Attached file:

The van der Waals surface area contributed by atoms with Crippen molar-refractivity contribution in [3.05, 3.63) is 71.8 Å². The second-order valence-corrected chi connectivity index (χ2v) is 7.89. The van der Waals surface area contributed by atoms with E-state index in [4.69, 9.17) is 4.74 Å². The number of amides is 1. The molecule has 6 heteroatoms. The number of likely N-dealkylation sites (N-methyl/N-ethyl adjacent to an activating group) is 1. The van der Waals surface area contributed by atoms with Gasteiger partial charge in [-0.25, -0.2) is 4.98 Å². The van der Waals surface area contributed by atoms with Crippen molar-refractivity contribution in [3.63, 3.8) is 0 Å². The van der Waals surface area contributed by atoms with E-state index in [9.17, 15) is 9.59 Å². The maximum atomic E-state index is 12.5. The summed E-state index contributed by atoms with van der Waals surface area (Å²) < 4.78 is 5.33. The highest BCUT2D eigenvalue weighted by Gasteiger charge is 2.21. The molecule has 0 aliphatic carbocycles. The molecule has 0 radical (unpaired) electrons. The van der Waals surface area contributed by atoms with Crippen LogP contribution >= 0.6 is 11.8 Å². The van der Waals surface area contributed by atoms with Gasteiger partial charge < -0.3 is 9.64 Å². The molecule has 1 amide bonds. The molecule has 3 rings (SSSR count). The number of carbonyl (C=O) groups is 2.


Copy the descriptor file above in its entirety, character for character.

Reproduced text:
The van der Waals surface area contributed by atoms with Crippen molar-refractivity contribution in [3.05, 3.63) is 71.8 Å². The second-order valence-corrected chi connectivity index (χ2v) is 7.89. The van der Waals surface area contributed by atoms with E-state index in [4.69, 9.17) is 4.74 Å². The number of amides is 1. The molecule has 6 heteroatoms. The number of likely N-dealkylation sites (N-methyl/N-ethyl adjacent to an activating group) is 1. The van der Waals surface area contributed by atoms with Gasteiger partial charge in [-0.25, -0.2) is 4.98 Å². The van der Waals surface area contributed by atoms with Crippen molar-refractivity contribution in [3.63, 3.8) is 0 Å². The van der Waals surface area contributed by atoms with E-state index in [9.17, 15) is 9.59 Å². The maximum atomic E-state index is 12.5. The summed E-state index contributed by atoms with van der Waals surface area (Å²) < 4.78 is 5.33. The highest BCUT2D eigenvalue weighted by Gasteiger charge is 2.21. The molecule has 0 aliphatic carbocycles. The molecule has 0 radical (unpaired) electrons. The van der Waals surface area contributed by atoms with Crippen LogP contribution >= 0.6 is 11.8 Å². The van der Waals surface area contributed by atoms with Gasteiger partial charge < -0.3 is 9.64 Å². The molecule has 1 amide bonds. The molecule has 3 rings (SSSR count). The number of carbonyl (C=O) groups is 2.